Gregory takes us back into time during the 1520’s under the rule of Henry VIII, through the eyes of Mary Boleyn, the younger sister of Anne Boleyn. Mary is a young courtier and recently married, living and serving the then Queen of England, Katherine. She has always been the obedient child, and when her uncle and father plot to move the family up in title and wealth, they command Mary to start attracting the King of England. Desperate for a son that seems impossible to receive from his wife, he seeks Mary’s company, and she becomes his mistress. Competitive sister Anne is full of charm and ambition, and though she claims to want what is best for the family name, she has a temper and jealous streak that says otherwise. While Mary is shut in birthing the king’s child, Anne is pushed by the family to keep the king’s attention from both his queen and any other pretty ladies in waiting. Then, while Mary is birthing the second child of the King- a son!-, Anne has stolen the King’s attention from his wife and from Mary. Pushed by Anne, the King seeks to dissolve his marriage with Queen Katherine, and seeks to take Anne for his new wife. In the reform of the reign, all hell breaks lose, and Mary, Anne, and their families find themselves caught in a tangle of manipulation and on the verge of treason. The Boleyn sisters learn that power can cost a life- sometimes others, sometimes your own.

If you aren’t already familiar with the Boleyn legacy, then Google “off with her head” and read. You’ll want to read  “The Other Boleyn Girl” to imagine the scandalous details.

 

 

“Sarah’s Key” by Tatiana de Rosnay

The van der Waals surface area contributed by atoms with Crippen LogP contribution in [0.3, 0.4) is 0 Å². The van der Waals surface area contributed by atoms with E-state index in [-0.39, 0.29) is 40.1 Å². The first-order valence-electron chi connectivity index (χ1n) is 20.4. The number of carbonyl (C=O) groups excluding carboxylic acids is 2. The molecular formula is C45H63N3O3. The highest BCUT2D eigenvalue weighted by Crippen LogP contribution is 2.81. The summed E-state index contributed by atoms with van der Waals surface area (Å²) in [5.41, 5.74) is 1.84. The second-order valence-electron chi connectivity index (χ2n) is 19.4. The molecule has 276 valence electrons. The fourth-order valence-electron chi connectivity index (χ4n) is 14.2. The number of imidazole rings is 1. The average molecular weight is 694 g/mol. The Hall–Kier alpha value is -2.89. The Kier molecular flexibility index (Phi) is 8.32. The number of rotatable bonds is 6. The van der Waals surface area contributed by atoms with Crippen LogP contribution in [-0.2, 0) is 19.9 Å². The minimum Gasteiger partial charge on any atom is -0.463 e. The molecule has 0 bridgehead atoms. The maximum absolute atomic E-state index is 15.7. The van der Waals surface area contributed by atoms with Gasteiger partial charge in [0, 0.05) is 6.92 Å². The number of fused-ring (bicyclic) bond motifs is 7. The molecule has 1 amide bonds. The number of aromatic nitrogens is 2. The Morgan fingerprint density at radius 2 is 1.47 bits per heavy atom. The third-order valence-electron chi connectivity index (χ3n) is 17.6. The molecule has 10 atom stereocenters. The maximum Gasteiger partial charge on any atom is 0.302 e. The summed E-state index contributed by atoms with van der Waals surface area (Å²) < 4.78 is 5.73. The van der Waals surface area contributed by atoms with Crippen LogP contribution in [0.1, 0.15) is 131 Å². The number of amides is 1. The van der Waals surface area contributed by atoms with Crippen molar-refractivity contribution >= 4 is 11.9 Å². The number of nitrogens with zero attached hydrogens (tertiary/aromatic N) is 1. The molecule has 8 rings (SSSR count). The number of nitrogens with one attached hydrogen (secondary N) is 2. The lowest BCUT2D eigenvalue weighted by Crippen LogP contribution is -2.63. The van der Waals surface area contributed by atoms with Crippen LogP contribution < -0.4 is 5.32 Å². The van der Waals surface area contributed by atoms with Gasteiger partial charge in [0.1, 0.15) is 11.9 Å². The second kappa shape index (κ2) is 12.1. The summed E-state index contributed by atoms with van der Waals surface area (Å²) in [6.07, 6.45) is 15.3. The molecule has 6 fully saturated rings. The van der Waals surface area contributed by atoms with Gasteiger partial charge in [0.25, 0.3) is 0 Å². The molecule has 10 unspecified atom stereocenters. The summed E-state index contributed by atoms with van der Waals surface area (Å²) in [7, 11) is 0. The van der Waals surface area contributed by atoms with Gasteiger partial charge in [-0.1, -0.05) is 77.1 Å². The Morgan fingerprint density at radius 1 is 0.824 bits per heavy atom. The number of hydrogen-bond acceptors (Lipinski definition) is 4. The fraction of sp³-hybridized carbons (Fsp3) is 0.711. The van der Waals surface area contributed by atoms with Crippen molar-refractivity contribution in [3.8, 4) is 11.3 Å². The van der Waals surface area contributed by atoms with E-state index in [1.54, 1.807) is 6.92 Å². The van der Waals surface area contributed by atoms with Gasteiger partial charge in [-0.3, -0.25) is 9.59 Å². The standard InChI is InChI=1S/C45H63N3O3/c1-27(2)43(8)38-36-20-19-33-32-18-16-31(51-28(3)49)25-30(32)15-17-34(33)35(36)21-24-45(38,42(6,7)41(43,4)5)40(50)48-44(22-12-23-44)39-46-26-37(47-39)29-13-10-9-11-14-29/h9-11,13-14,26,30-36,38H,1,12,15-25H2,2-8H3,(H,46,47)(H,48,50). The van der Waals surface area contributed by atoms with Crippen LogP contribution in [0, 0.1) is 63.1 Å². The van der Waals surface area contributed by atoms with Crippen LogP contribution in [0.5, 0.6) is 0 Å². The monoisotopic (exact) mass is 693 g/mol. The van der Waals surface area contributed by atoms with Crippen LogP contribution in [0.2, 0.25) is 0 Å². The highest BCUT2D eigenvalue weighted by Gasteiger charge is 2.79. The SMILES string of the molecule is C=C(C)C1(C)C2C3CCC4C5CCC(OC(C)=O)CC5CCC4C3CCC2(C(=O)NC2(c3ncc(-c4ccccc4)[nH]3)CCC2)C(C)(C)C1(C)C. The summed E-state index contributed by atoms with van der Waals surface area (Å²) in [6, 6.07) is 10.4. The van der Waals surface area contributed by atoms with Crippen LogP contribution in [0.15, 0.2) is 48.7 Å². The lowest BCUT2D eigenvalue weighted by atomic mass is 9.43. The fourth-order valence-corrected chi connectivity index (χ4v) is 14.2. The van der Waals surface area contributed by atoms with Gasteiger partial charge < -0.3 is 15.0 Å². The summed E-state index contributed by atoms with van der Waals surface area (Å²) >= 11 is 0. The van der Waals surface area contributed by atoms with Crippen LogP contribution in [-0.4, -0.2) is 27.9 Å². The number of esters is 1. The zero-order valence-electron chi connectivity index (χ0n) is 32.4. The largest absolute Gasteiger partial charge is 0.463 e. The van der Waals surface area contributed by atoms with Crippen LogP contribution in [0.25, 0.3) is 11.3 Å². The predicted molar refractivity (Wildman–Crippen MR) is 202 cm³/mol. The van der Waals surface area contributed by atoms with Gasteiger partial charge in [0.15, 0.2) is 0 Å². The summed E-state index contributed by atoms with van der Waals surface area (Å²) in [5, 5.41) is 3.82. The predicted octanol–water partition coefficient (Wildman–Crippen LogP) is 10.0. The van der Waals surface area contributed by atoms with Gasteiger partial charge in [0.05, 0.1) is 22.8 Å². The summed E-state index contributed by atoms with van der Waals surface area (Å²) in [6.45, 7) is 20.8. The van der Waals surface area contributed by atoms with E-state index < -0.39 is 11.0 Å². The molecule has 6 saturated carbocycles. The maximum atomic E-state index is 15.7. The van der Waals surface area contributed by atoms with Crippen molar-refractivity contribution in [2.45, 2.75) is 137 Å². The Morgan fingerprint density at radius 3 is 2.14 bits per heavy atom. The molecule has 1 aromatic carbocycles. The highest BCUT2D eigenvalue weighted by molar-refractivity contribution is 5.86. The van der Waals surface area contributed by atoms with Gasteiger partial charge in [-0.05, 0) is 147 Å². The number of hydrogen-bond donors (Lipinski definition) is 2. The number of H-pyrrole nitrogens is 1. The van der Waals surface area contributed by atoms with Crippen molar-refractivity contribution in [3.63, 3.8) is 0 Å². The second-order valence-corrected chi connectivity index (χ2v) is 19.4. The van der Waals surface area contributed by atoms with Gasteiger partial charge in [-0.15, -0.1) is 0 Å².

First off, although the main topic of this book is about a grim point in world history, I had a hard time putting this book down. I did not intend to start my year off with such a heavy subject, but when I pulled this book off the shelf and read the back cover, I wanted to know the whole story.

The first page introduces Sarah, a 10 year old Jewish girl living in Paris in July of 1942. She is awoken in the middle of the night by French officers under orders to round up Jewish families with children ages 2-12. Confused, she is lead away with her parents, leaving her little brother hidden in a cupboard under lock and key with the perception that they will return shortly. What unfolds is a first-count point of view of the Velodrome d’hiver, the Jewish round-up in Paris, France during the German occupation in World War II. The roundup sent over 4,000 children with their families to Auschwitz.

As Sarah’s story starts to unfold, we are transported 60 years ahead and introduced to Julia, an American-born journalist who lives in present-time Paris. She is given the assignment to research the Vel’ d’Hiv for it’s 60th anniversary, and the deeper she delves into the past, the more she uncovers about her own life. Although she has been living in Paris for 25 years, she struggles with being accepted as anything more than “L’Americaine”, The American. While researching about Paris’s dark past, she connects to the history that many Parisians blocked from memory.